A state legislator says that if Pacific Gas and Electric Company is found at fault for how the deadly, destructive Northern California fires started in October 2017, the utility giant with roots in the Mother Lode’s Gold Rush era should be broken up.
The fires broke out a month ago today, Oct. 8 and early Oct. 9, in multiple counties, including Napa, Sonoma, Solano, Mendocino and Yuba, killed more than 40 people and destroyed more than 8,000 homes and other structures, according to the California Department of Forestry and Fire Protection. They are among the deadliest fires in California history.
No official causes or final determination of causes in the fires have been released, but more than 100 people in Sonoma County alone have already joined legal actions alleging Pacific Gas and Electric’s poor maintenance of its high-voltage power lines caused the October fires.
“If we find that in this particular case — and we don’t know the cause yet — then frankly I don’t think PG&E should do business in California anymore,” State Sen. Jerry Hill told reporters in San Francisco in mid-October. “They’ve crossed the line too many times. They need to be dissolved in some way, split.”
Hill represents District 13, the south San Francisco Peninsula that includes San Bruno, and he chairs the Senate Subcommittee on Gas, Electric and Transportation Safety. He cites the 2015 Butte Fire in Calaveras County, the 2010 San Bruno pipeline explosion, and the 1994 Trauner Fire near Rough and Ready as examples of PG&E reducing spending on safety margins, which contributed to or caused disasters.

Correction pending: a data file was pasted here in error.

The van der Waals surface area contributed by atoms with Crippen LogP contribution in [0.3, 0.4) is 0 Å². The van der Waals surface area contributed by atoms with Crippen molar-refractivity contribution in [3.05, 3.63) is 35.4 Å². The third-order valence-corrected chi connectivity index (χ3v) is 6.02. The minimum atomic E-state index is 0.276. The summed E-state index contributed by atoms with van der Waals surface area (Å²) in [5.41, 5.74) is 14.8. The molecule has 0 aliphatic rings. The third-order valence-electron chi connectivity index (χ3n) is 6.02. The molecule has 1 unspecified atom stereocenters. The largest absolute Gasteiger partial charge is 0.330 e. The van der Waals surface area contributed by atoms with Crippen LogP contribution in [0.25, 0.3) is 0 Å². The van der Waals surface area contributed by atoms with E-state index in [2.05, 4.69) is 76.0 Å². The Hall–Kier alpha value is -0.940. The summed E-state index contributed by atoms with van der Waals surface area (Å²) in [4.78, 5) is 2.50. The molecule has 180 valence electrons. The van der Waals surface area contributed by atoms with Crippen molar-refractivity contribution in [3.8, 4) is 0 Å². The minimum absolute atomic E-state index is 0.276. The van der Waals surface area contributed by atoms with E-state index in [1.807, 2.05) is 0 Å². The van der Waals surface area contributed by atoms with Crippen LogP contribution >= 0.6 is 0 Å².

“The most troubling thing to me is they have a bad habit of diverting money or creating internal incentive programs that take money away from vegetation management and divert it to bonuses and profits for the company,” Hill said in a phone interview this week. “They cut corners and save money. Saved money is used for incentives for executives and extra profits for the company. They have a monopoly.”
Pacific Gas and Electric Company is an investor-owned utility with publicly traded stock, headquartered in San Francisco. This week PG&E claims market capitalization exceeding $28.9 billion on the New York Stock Exchange. Its share price plunged more than 20 percent shortly after the Wine Country fires broke out, erasing about $6 billion of the utility’s value.
Asked for perspective this week, Ari Vanrenen with PG&E corporate communications responded at length but avoided questions about Hill’s suggestion that the utility giant could be broken up.
“Since the start of the devastating Northern California wildfires on Oct. 8, our primary focus has been — and continues to be — the safety and well-being of the customers and communities that have been affected,” Vanrenen said Tuesday via email.